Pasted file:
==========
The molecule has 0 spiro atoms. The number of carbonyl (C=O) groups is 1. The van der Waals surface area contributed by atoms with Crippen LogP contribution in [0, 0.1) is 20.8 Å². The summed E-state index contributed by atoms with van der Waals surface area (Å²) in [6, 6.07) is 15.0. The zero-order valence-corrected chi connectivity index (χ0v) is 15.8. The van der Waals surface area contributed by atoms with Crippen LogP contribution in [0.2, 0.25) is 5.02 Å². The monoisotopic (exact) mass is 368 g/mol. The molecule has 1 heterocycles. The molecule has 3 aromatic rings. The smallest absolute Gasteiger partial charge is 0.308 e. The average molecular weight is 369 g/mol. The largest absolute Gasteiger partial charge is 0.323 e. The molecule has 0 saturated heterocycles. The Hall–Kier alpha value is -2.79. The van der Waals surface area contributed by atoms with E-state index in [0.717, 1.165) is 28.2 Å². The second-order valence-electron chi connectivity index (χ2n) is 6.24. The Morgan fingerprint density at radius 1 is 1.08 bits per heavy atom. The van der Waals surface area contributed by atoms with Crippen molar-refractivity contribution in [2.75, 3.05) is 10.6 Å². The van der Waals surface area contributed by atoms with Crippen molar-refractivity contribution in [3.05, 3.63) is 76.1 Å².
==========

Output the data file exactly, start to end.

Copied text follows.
The molecule has 0 spiro atoms. The number of carbonyl (C=O) groups is 1. The van der Waals surface area contributed by atoms with Crippen LogP contribution in [0, 0.1) is 20.8 Å². The summed E-state index contributed by atoms with van der Waals surface area (Å²) in [6, 6.07) is 15.0. The zero-order valence-corrected chi connectivity index (χ0v) is 15.8. The van der Waals surface area contributed by atoms with Crippen LogP contribution in [0.2, 0.25) is 5.02 Å². The monoisotopic (exact) mass is 368 g/mol. The molecule has 1 heterocycles. The molecule has 3 aromatic rings. The smallest absolute Gasteiger partial charge is 0.308 e. The average molecular weight is 369 g/mol. The largest absolute Gasteiger partial charge is 0.323 e. The molecule has 0 saturated heterocycles. The Hall–Kier alpha value is -2.79. The van der Waals surface area contributed by atoms with E-state index in [0.717, 1.165) is 28.2 Å². The second-order valence-electron chi connectivity index (χ2n) is 6.24. The Morgan fingerprint density at radius 1 is 1.08 bits per heavy atom. The van der Waals surface area contributed by atoms with Crippen molar-refractivity contribution in [2.75, 3.05) is 10.6 Å². The van der Waals surface area contributed by atoms with Crippen molar-refractivity contribution in [3.05, 3.63) is 76.1 Å².